Barringer said his thought is to not even consider other options until the board looks at the current building and understands the cost and ability of same, and what it would take to improve it to meet the needs of the TPA. “And only the TPA can make that decision. And that has to come from the chief.”
He said if the board determines that upgrades to the existing building are not a worthy investment, they can then move on to the next option. “But until we define it, with dollars and time and ability, then we are not addressing the situation.”
TPA Board Member and Tawas City Councilman Jon Studley said he thinks they all agree that something needs to be done, whether it involves the current facility or a new one.
“We made an offer on a building and it didn’t work out,” he commented, noting that this is something the board was already looking into. “So I don’t know if we need to have any more recommendations from the chief, other than what is needed for space to accommodate his staff.”
Horning pointed out that some of this information has already been gathered, as well.
She explained that she, former East Tawas City Manager Blinda Baker, Tawas City Mayor Ken Cook and East Tawas Mayor Bruce Bolen were all on a committee a couple years ago, which was reviewing the TPA’s pension.
When the offer was made on the aforementioned property and then turned down, Horning said Bolen and Cook had some discussions on the TPA facility.
According to Horning, what was shared with her was that neither of the mayors felt the TPA should own property, but that the authority should lease building space instead.
From these discussions, she said talks were had about the existing building and the needs of the TPA officers.
There were a couple pieces of property available in Tawas City at the time, as well, Horning said. “So Tawas City purchased them. The price was right, the location was right, and Tawas City moved forward with having a concept design done.”
She added that a floor plan was also drawn up, Ferguson was involved in these talks and he communicated with his staff about their needs.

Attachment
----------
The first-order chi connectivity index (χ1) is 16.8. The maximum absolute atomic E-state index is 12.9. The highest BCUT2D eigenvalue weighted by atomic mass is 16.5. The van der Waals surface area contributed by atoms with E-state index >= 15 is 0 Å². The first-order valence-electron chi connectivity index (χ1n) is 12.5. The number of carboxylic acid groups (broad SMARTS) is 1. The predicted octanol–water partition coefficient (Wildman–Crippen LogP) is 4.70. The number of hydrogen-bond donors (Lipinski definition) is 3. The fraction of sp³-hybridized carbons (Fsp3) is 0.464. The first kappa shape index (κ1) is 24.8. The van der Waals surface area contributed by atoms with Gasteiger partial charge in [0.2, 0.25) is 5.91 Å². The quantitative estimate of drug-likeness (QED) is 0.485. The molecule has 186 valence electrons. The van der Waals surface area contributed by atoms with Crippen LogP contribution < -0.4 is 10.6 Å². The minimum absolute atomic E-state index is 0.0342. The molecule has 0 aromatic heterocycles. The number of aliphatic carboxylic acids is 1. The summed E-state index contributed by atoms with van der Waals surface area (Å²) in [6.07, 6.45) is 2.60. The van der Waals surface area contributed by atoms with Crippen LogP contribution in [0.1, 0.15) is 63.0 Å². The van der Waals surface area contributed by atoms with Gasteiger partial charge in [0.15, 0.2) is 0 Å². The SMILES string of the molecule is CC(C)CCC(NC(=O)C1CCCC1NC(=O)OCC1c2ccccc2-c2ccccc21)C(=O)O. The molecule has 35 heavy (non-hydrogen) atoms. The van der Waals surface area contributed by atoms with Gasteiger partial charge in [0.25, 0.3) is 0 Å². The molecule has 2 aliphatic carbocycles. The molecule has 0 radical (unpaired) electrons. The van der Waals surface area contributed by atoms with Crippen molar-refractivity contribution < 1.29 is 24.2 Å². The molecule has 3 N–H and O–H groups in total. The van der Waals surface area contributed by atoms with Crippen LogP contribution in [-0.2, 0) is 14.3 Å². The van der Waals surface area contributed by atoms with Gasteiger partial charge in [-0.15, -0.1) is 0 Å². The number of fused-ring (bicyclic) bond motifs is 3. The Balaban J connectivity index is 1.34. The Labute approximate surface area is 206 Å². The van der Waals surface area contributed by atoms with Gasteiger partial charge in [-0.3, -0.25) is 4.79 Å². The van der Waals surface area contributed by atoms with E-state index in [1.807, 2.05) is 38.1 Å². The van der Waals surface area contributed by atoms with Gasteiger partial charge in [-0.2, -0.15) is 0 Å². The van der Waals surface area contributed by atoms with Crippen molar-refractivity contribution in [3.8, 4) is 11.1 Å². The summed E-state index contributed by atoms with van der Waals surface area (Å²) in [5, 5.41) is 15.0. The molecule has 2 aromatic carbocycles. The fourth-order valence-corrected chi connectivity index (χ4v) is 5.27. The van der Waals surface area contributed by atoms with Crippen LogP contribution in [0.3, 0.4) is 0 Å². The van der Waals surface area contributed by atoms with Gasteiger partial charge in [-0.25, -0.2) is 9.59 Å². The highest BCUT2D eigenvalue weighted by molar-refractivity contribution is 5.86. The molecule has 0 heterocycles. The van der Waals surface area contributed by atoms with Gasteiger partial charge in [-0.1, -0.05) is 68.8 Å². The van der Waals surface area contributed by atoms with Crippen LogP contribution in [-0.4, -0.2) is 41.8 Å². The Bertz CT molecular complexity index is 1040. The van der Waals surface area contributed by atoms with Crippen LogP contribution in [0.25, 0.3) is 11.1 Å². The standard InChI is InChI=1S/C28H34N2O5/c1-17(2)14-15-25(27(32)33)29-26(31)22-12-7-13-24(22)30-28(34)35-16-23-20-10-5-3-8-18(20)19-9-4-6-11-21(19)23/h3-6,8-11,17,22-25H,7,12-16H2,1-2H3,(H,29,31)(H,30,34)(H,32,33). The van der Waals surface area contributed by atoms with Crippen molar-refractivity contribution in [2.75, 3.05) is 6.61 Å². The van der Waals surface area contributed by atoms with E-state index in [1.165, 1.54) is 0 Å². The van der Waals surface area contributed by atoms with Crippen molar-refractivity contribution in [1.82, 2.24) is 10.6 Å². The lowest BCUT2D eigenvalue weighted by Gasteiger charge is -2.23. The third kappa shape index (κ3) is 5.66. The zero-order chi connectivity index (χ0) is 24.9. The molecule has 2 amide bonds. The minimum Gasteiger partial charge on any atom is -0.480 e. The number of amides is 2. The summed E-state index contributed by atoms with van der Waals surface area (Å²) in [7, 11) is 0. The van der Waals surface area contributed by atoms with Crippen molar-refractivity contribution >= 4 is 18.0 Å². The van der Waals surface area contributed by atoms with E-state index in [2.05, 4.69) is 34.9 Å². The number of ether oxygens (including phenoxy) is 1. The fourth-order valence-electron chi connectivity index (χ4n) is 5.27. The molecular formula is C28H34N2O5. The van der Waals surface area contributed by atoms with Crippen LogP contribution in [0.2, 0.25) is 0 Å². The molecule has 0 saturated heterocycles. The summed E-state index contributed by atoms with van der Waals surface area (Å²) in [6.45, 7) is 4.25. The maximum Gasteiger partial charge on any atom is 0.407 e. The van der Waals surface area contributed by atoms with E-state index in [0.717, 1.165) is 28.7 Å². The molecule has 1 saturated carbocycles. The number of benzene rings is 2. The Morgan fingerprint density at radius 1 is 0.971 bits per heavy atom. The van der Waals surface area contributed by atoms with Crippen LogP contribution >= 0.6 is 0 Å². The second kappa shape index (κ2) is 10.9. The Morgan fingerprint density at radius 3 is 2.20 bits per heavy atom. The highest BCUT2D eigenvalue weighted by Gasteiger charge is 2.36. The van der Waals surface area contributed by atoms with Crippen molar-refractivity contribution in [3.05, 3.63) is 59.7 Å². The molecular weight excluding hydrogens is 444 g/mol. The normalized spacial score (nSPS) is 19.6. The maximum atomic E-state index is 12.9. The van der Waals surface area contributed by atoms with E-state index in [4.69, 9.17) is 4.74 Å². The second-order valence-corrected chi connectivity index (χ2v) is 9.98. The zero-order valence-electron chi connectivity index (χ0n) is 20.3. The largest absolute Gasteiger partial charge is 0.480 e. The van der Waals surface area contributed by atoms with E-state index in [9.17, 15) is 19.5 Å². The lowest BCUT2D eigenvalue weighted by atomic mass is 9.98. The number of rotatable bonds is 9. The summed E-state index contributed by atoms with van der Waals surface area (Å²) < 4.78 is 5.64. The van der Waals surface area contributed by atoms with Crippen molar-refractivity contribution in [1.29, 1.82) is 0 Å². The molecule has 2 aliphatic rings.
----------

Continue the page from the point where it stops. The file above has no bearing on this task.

Horning said the designs were created with a $400,000 facility in mind, and that those involved went so far as to look at what rent is acceptable for the TPA to pay.
Barringer said he thinks it’s great to have these ideas on paper, but he reiterated that he believes it should be determined how many improvements are needed at the current building, and whether such upgrades are even possible.
“We haven’t done the math to know what the cost is, so I just want us to get to that point before we start exploring other options; that’s all,” he said.
As for the chief’s recommendation on what he needs for the facility, Horning showed Barringer the conceptual drawings/preliminary plans, saying, “This is it. That’s the space that he needs.”
“The only way we can make a decision on this is if we know what the cost will be to stay in our current facility. If we don’t have that, we cannot make a decision on something different,” Barringer maintained.
Studley said that decision was already made, in his opinion, when the TPA put an offer on a building.
“That was not a planned event,” Barringer replied, saying he believes the opportunity just happened to come up and that it was a quick decision.
He said the board is trying to stabilize several facets of the TPA, so they have to be systematic in their approach and logically evaluate the current facility.
He added that it could be evaluated and, no matter the cost, it’s just never going to work. “Whatever it is, we need to check that through this board and then define what the next step is.”
Horning said when considering this, at the very least, the board will need from Ferguson such information as the number of offices required and the square footage necessary for storage space, a property room an interview room and so on.
Therefore, consensus was given for Ferguson to reach out to an expert and seek a quote for estimated construction costs to bring the existing building in line with the needs of the TPA.